On parenting:

For it is the role of the parent to express his concerns and then take three steps back. Not one, mind you, not two, but three. Or maybe four. (But by no means five.) Yes, a parent should share his hesitations and then take three or four steps back, so that the child can make a decision by herself— even when that decision may lead to disappointment.

There is so much to like in this novel: the well realized characters, the friendships forged and lost under challenging circumstances, the discovery of love in the unlikeliest of places, the humor found even when under duress. To write or say anything else about the book or the story would mean cheating the reader of finding out for themselves the many charms and surprises that abound in the novel. Mr. Towles’ story is rich in detail, events, and surprises. The book works like a Russian Matryoshka doll where one nested surprise leads to another, and where a carful reader who keeps track of all the pieces Mr. Towles juggles is richly rewarded in a heartbreaking, but perfect, ending.


A limpkin

Imagine my surprise when my reading reverie was interrupted by an unfamiliar squawk that made me loose my place on the page and look up as a brown bird of unusual size, beak, and coloring flew across my line of vision.

On weekends, I like to sit out in the backyard and take my morning tea as I read the day’s appointed chapters on Taoist and Buddhist dharma. This is my quiet time, communing with nature, reflecting on how to be one with Tao, witnessing as morning stretches towards noon.

The backyard meets a community lake where ducks, geese, and migrating birds perch on trees and fences looking for the day’s meal. In between chapters and reading pauses, I’ve noted ibis, vultures, and parrots flying about, as well as local crows and seagulls cruising overhead looking for discarded ducks that did not make it across the street in time to avoid a speeding car.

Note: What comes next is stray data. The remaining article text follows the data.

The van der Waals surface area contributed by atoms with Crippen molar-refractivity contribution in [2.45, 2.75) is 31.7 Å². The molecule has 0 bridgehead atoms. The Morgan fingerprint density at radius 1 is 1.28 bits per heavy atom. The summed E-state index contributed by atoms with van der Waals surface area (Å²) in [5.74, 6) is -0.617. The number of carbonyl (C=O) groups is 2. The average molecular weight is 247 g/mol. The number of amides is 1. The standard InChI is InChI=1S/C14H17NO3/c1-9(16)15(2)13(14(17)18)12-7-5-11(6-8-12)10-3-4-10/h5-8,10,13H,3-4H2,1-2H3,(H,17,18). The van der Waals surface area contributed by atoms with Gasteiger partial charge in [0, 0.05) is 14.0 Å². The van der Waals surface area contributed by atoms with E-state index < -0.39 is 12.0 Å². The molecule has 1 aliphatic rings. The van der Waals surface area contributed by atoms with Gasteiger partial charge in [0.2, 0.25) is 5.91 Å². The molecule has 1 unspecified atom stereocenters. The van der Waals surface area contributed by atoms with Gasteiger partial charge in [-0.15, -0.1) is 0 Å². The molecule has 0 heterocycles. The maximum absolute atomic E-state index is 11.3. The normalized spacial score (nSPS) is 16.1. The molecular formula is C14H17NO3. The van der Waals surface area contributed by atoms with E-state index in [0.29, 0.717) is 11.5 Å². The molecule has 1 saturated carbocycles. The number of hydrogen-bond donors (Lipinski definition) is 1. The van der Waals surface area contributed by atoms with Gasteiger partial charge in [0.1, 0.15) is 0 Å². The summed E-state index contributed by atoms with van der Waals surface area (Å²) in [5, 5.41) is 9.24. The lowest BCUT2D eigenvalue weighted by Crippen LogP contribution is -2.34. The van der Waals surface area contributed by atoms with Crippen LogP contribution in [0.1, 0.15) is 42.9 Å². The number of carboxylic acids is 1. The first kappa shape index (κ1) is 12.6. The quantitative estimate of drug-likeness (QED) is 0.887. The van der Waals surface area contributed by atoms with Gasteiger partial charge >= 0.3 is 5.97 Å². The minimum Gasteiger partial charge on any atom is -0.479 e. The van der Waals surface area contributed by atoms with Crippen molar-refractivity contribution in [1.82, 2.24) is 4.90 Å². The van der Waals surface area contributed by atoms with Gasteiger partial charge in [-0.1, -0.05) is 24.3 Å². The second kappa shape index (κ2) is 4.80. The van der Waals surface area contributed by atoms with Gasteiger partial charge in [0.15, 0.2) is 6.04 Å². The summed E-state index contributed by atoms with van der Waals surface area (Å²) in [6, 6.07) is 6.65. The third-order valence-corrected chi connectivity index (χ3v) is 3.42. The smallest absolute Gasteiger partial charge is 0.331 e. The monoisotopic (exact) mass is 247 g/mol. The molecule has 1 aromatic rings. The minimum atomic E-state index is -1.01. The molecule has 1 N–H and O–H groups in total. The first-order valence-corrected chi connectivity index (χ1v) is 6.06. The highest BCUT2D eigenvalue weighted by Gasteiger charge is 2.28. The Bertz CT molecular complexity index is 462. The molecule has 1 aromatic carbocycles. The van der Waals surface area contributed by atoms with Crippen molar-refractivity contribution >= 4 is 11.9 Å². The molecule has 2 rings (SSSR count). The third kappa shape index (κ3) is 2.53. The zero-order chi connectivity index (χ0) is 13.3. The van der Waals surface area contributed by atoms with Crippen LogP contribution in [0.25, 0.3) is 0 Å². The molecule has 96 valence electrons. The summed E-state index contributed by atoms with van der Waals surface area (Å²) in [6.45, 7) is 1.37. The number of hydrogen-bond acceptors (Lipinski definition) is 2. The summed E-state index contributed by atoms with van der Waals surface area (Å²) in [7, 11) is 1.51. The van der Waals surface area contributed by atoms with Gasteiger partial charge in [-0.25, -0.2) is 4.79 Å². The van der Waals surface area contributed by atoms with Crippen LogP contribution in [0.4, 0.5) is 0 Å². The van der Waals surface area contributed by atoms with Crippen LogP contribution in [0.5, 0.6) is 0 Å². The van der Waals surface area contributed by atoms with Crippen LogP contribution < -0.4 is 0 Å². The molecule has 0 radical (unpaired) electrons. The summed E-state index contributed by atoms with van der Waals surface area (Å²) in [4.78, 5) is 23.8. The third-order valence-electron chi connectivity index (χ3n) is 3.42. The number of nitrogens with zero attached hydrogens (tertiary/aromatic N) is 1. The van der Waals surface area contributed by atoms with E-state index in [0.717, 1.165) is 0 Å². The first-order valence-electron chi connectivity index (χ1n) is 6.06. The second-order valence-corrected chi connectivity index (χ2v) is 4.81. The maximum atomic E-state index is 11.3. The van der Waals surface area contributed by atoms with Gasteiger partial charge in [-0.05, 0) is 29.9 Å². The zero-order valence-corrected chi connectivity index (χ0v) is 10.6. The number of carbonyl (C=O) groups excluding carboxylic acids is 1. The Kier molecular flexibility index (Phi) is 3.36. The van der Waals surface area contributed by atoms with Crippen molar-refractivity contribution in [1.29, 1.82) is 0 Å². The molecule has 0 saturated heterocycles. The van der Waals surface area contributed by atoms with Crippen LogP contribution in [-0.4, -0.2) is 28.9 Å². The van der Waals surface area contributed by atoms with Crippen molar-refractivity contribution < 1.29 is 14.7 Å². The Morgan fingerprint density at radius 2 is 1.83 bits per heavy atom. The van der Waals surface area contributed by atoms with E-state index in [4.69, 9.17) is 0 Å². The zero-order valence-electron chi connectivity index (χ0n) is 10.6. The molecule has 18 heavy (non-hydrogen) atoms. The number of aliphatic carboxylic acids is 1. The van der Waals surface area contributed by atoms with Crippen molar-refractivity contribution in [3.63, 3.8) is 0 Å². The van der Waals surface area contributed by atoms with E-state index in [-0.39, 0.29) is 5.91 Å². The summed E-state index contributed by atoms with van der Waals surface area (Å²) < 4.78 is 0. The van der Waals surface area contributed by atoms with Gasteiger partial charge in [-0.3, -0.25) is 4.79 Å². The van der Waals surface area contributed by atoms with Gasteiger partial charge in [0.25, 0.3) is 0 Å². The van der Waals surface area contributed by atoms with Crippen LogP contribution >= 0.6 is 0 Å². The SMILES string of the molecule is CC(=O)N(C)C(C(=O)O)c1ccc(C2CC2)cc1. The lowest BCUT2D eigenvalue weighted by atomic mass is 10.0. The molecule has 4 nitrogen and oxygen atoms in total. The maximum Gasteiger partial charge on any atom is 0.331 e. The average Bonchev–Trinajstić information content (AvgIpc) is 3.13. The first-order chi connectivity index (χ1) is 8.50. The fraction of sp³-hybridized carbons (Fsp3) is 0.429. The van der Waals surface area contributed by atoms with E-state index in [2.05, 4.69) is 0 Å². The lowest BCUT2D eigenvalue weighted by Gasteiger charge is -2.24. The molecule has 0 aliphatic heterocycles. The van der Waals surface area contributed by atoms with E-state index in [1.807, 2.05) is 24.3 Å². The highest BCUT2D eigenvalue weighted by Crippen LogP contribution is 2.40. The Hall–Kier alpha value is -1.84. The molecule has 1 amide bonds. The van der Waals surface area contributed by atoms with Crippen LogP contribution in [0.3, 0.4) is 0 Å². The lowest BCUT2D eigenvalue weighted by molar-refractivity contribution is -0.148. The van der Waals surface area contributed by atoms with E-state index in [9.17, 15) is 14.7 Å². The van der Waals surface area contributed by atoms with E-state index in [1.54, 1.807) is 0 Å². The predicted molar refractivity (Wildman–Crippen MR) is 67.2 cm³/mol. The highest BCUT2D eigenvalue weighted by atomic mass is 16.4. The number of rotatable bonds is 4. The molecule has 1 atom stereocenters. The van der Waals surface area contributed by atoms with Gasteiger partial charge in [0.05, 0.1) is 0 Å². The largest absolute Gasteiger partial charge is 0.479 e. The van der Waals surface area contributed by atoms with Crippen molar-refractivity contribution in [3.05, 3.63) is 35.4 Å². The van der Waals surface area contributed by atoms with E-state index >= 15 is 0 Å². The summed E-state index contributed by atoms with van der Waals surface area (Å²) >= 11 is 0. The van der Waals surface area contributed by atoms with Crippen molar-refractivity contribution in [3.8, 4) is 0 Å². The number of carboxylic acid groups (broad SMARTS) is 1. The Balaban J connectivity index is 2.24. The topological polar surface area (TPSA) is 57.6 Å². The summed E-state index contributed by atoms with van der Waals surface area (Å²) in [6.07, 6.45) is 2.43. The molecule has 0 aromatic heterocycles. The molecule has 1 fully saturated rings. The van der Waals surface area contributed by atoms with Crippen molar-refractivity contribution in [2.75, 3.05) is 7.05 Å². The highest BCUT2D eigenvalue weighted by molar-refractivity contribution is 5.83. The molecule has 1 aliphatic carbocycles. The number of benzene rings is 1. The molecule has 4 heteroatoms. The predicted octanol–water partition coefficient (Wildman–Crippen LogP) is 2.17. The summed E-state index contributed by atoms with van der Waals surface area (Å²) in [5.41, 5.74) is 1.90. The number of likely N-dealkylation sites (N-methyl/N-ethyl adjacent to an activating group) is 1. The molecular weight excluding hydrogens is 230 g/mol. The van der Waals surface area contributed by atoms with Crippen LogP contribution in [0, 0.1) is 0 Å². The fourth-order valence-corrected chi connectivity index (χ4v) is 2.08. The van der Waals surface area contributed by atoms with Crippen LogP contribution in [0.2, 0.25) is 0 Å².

I’m not a bird watcher, nor am I a fan of walking around a nature preserve counting or admiring birds. I have friends who venture on hikes in Shark Valley and botanical gardens in search of feathered migrants who happen to winter in our state before flying back north, or south to a different hemisphere. Apparently, because of shifting weather changes and disappearing landscapes, these birds often find themselves stranded in unfamiliar territory, or disappear altogether when they cannot find a suitable habitat they can thrive in. My bird-watching friends are always encouraging me to report unfamiliar specimens in order to alert local wildlife authorities about migration pattern divergences. I’m usually deterred from snitching on feathered migrants since I always fail to take an incriminating mugshot of the perpetrator, and because I don’t know the difference between a duck or a hawk, or what makes a raven different from a crow.

Imagine my surprise, then, when my reading reverie was interrupted by an unfamiliar squawk that made me loose my place on the page and look up as a brown bird of unusual size, beak, and coloring flew across my line of vision and disappeared behind a tall palm frond. I frowned. This bothered me because I don’t normally frown at a bird, unless one happens to be using my car for target practice.